Sara's Notes - Flexbox

Introduction to CSS Layout

The display property

changes the behavior of a document’s flow of elements

  • display: block stacked vertically upon other boxes
  • display: inline flows with the document text, allows line breaks
  • display: inline-block combination, flows with text but maintains the integrity of a block

Flexbox (Flexible Box Layout Module)

allows us to easily lay out elements in one dimension, either a row or column

  • display: flex apply to the parent div element, the children then become flex items
  • flex-direction: row / column row to stack them horizontally, column to stack them vertically
  • align-items: stretch makes the flex items stretch to the height of the flex container
  • flex:1 makes the flex items grow and fill the container

Grid Layout

allows us to easily lay out elements in two dimensions, in rows and columns

  • display: grid apply to the parent div element, the children then become grid items
  • grid-column / grid-row unit less value that determines the start and end line of each item


  • float: left element floats left
  • float: right element floats left
  • float: none no float specified, default
  • float: inherit the value of the float property is inherited from the parent element


  • position: static normal positioning, default that is applied to every element
  • position: relative relative to its position in normal flow, allows for the modification of the element’s position
  • position: absolute removes an element from a page’s normal flow, element becomes its own separate layer, can be fixed to a container or the edges of the pages <html> element
  • position: fixed removes an element from a page’s normal flow, fixes an element relative to the browser viewport, where the element stays in place while the rest of the document scrolls (good for navigation menus)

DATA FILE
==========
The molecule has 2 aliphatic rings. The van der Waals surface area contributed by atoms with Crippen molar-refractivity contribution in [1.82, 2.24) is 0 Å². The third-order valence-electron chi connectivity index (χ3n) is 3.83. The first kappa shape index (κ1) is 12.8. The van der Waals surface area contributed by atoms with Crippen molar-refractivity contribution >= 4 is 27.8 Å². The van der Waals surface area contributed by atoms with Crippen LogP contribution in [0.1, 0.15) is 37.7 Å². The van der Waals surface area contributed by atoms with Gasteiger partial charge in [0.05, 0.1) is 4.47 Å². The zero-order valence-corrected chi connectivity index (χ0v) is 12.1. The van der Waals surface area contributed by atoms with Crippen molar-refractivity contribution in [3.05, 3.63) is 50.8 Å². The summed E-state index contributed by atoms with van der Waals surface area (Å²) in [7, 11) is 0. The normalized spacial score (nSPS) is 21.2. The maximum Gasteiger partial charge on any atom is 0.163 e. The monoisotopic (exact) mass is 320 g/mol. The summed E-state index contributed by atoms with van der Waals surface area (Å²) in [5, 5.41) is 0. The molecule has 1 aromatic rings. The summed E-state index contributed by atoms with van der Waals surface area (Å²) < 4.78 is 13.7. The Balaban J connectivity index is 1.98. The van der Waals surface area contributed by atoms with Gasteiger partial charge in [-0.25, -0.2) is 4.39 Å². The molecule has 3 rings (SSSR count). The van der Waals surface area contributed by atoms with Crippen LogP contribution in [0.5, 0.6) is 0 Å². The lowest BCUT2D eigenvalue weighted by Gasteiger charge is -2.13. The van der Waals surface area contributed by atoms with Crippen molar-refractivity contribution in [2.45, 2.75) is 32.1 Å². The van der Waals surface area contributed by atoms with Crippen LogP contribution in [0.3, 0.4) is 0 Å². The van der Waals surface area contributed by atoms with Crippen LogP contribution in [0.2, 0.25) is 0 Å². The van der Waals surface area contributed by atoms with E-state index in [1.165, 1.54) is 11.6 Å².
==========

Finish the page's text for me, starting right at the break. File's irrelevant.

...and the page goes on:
• position: sticky newer method, combines static & fixed, will act static and go with the normal flow until it reaches a defined offset point where it begins to act fixed while the rest of the page scrolls
  • {position: (static / relative / absolute / fixed / sticky); top: _px; left:  _px}


Normal Flow

Normal flow

how a browser lays out an HTML page by default when there’s nothing controlling its layout or formatting.

The content is rendered in the same vertical stack as your code is stacked with elements. The direction that the elements are stacked is determined by the writing mode (English- horizontal, top to bottom)

Defaults of normal flow:

  • Block elements width: the width of its parent element and height= depends on the length of the content, both can be specified
  • Inline elements width/height: flows with the text, cannot be controlled
  • Inline-block elements: flows with the text with a width and height that can be manipulated like a block element



Flexbox a one-dimensional layout method using rows & columns, the only reliable cross-browser tool available to make CSS layouts

Flex container: the parent element with the CSS display: flex 

Flex items: the children elements within a flex container

Nest flex boxes by creating a flex item container elements within a flex item

Main axis: running in the direction of the layout (English- horizontal), the edges of the flex container or flex item that determine the height are called the main start and the main end

Cross axis: running perpendicular to the direction of the layout (English- vertical), the edges of the flex container or flex item that determine the width are called the cross start and the cross end


flex-direction: row /column / row-reverse; property that specifies the layout direction of the flex items

flex-wrap: wrap; moves the flex items that overflow the edges of the flex container to the next line

flex-flow: row / column; shorthand that replaces flex-direction & flex-wrap

flex: 1; unit less proportion that determines how much of the available space each item will take up on either side of the main axis, the value 1 gives an equal amount to each box


Advanced flex properties to look at: flex-grow, flex-shrink, flex-basis. Flex is shorthand while these are longhand and will require a great amount of extra code to be written but gives you greater detail precision.


align-items: sets the alignment of an element within its parent element, controlling the align-self value of all children elements of the group

  • align-items: center / start / end / flex-start / flex-end
  • align-self: sets the individual element’s alignment, overruling align-items
  • justify-content: controls where the flex items sit on the main axis
    • justify-content: space around; distributes the boxes evenly along the main axis with some padding on either end


Final note* Compatibility: flexbox is supported across most browsers (Firefox, Chrome, Edge, IE 11, new versions of iOS/Android, etc) but not all, so if you’re building a serious website make sure to test your code in order to ensure your user’s experience is acceptable across as many browsers as possible.